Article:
In the course of our coaching session, he stated, “I want to relate a story about my mom.
“Good,” I replied. Tell me the narrative, please.
“My mum raised me by herself. She put in a ton of effort, working two or even three jobs to make sure we had a wonderful life. Even though she couldn’t be there for me in person, she still managed to be there for me in spirit. Without the sacrifices Mom made, I wouldn’t exist.” After wiping away a tear, he showed me her photo.
I remarked, “That’s not a story. It is a factual list.
I shouldn’t tell it, then. He enquired, giving me the impression that I had recommended that we race through the park in our underwear.
“I’m not telling you to keep it to yourself. Just letting you know that it’s not quite done. You must transform the facts into a narrative. Finding the story’s purpose is the simplest place to start. Why do you tell me this? What did you learn from this tale? What should I learn from this tale?”
Learn To Use The Tool That Is Storytelling.
Not comprehending the point of the tale and the point of their story is the most frequent problem I encounter with coaching clients.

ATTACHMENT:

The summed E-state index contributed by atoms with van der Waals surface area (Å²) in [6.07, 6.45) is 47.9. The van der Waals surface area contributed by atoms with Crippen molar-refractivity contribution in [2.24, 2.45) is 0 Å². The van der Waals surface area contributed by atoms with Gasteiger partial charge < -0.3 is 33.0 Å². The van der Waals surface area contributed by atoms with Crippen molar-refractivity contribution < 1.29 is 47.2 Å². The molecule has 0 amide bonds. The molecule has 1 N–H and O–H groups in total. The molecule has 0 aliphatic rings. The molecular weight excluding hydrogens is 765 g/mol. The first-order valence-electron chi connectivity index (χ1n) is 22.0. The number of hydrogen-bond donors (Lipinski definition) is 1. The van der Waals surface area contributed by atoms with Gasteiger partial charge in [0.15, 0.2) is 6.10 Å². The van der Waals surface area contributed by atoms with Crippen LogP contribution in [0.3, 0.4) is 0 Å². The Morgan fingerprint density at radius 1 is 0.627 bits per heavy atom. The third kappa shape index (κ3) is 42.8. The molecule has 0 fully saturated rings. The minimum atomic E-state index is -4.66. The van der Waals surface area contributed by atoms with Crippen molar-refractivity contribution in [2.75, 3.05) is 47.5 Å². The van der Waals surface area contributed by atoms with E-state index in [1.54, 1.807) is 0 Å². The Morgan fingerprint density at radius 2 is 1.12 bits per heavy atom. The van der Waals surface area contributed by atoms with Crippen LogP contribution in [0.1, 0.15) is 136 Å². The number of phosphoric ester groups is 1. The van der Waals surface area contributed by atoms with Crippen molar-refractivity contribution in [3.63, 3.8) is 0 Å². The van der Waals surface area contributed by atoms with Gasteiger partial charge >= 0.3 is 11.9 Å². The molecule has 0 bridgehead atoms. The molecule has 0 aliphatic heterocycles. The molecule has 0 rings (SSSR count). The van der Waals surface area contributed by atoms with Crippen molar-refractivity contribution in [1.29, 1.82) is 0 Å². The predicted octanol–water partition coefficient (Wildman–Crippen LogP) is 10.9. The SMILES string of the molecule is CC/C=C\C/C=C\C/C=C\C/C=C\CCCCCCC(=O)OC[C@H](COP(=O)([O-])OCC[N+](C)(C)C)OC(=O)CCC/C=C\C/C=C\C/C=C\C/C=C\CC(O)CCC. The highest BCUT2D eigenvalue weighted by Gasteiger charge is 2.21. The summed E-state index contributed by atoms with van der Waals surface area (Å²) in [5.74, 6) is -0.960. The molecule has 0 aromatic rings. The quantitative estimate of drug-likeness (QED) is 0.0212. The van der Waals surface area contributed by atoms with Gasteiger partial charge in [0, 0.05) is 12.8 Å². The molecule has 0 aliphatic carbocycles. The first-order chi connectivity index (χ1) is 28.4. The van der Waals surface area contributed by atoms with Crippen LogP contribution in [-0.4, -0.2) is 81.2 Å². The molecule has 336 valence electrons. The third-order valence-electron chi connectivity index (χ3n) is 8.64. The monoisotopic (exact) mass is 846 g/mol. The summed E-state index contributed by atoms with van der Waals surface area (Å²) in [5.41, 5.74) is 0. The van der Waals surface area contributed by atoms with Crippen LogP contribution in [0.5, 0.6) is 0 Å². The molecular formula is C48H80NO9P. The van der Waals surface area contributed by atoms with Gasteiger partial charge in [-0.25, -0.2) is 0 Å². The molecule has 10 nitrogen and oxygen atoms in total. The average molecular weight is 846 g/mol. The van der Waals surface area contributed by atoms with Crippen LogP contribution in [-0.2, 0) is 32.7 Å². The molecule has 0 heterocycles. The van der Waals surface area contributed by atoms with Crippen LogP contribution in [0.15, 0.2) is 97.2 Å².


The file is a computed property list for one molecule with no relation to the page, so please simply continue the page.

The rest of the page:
Persuasion is the goal of the narrative. Its objective is to influence listeners to act, think, or feel in some way after hearing it. You must comprehend the purpose of your story before you begin writing it. Simply consider your proposed plot and ponder its purpose. If you are struggling to come up with one, then you probably only have a list of facts and will need to look more to uncover the real meaning behind the narrative.
To the coaching session we return…
“What did having a mother like that teach you?” I quizzed him.
That we can’t accomplish anything on our own, he said.
And what else?
That we shouldn’t lose sight of our origins, he remarked. And that although being a mother may not always feel like her work is vital, there are times when it truly is.
Bingo, I murmured. “It has a purpose. two, to be exact. Keep in mind who brought you here, and don’t undervalue your influence on other people. That message is strong. The tale now merits recounting.”
When we were young students in school, we were frequently required to read stories and discern their morals. Recall that? It is the same with this. Discover your story’s lesson, and your audience will understand your narrative.
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